One of the frequent points of contrast in the search for tooth replacement are conventional dentures and dental implants. While many people are attracted to the features of dental implants, which include tremendous strength, durability, and comfort, the price tag can be prohibitive, especially as Medicare doesn’t cover the costs of dental implants and some dental insurance policies don’t either. On the other hand, conventional dentures are affordable, quickly made, and easy to care for; the problem is that they can move around at the most inopportune moments. This can be inconvenient, uncomfortable, and downright embarrassing, leading some to be reticent about opting for conventional dentures despite the ease and affordability with which they can be created.
Denture stabilization, however, offers the best of both worlds; the lower price point of conventional dentures with the increased function that dental implants provide. If you’re stuck wavering between dental implants and conventional dentures because neither one quite fits the bill, denture stabilization might just be the perfect tooth replacement solution for you.
How Does Denture Stabilization Work?
Denture stabilization utilizes a combination of dentures and dental implants to hold them in place. In contrast to a full set of dental implants, denture stabilization only requires a few implants to retain a full arch of dentures. This increases the cost of what one would pay for conventional dentures alone, but also increases the functionality and comfort of those dentures without being nearly as expensive as a full set of dental implants. A functional middle ground between these two options, denture stabilization is a quality compromise for many patients.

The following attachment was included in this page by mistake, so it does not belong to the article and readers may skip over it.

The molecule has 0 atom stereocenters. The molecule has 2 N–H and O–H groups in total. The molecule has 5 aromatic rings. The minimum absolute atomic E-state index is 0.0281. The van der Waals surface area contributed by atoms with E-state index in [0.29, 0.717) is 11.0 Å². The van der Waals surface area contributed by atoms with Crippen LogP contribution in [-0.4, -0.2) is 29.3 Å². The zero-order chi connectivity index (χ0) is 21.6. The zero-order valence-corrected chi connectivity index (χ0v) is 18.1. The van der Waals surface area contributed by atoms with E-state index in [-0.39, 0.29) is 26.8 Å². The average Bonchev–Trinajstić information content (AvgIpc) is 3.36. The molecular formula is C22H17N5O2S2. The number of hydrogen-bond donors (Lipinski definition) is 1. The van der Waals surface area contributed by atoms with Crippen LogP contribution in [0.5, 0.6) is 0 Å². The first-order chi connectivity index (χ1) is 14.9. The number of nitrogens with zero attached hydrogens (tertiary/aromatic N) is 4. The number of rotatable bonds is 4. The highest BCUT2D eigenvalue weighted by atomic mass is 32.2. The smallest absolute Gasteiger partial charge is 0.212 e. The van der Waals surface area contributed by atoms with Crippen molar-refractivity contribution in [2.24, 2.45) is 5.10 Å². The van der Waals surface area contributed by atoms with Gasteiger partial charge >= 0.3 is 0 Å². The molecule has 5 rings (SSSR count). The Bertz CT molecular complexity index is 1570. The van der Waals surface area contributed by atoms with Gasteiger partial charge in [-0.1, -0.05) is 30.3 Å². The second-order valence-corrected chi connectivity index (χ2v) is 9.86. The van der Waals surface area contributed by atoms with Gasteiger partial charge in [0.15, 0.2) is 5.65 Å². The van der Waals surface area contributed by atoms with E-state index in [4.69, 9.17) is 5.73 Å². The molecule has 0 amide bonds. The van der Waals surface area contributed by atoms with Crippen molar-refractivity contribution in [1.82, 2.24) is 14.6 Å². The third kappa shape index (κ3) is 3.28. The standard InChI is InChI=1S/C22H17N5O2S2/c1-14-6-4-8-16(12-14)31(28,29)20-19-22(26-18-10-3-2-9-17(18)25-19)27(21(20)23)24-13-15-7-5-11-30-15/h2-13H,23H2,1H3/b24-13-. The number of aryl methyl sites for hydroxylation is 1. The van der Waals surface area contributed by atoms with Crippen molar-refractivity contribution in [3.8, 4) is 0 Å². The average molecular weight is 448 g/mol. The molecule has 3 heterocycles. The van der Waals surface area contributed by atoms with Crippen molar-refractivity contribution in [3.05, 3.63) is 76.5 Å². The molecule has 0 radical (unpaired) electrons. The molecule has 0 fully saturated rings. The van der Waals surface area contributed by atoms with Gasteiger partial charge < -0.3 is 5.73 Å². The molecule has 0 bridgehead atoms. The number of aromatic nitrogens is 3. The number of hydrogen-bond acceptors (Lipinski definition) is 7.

During the first step of denture stabilization, the dental implant fixtures are surgically placed into the jawbone. This is the only surgical component of denture stabilization, but it is a key part of the process. Once the implant fixtures have been allowed sufficient time to fuse with the jawbone, the dental implants are able to function much like the organic roots of natural teeth, holding one’s dentures firmly in place while talking, laughing, and even eating. While the number of dental implants will vary somewhat by individual circumstances, generally at least two to four implants are recommended to hold an arch of dentures solidly in place.
The healing time for this part of the process takes anywhere from two to six months, depending on one’s baseline health and the bone density of the jaw. Once this process of healing and osseointegration is complete, the fixtures are ready to accept and support the dentures that they will support.
Types of Denture Stabilization
Denture stabilization can be done in either a permanent or removable fashion. Some prefer the “set it and forget it” ease of permanently stabilized dentures, which do not need to be removed at night for cleaning. In these cases, the dentures are permanently cemented onto the implant fixtures; only a dentist or oral surgeon can remove them.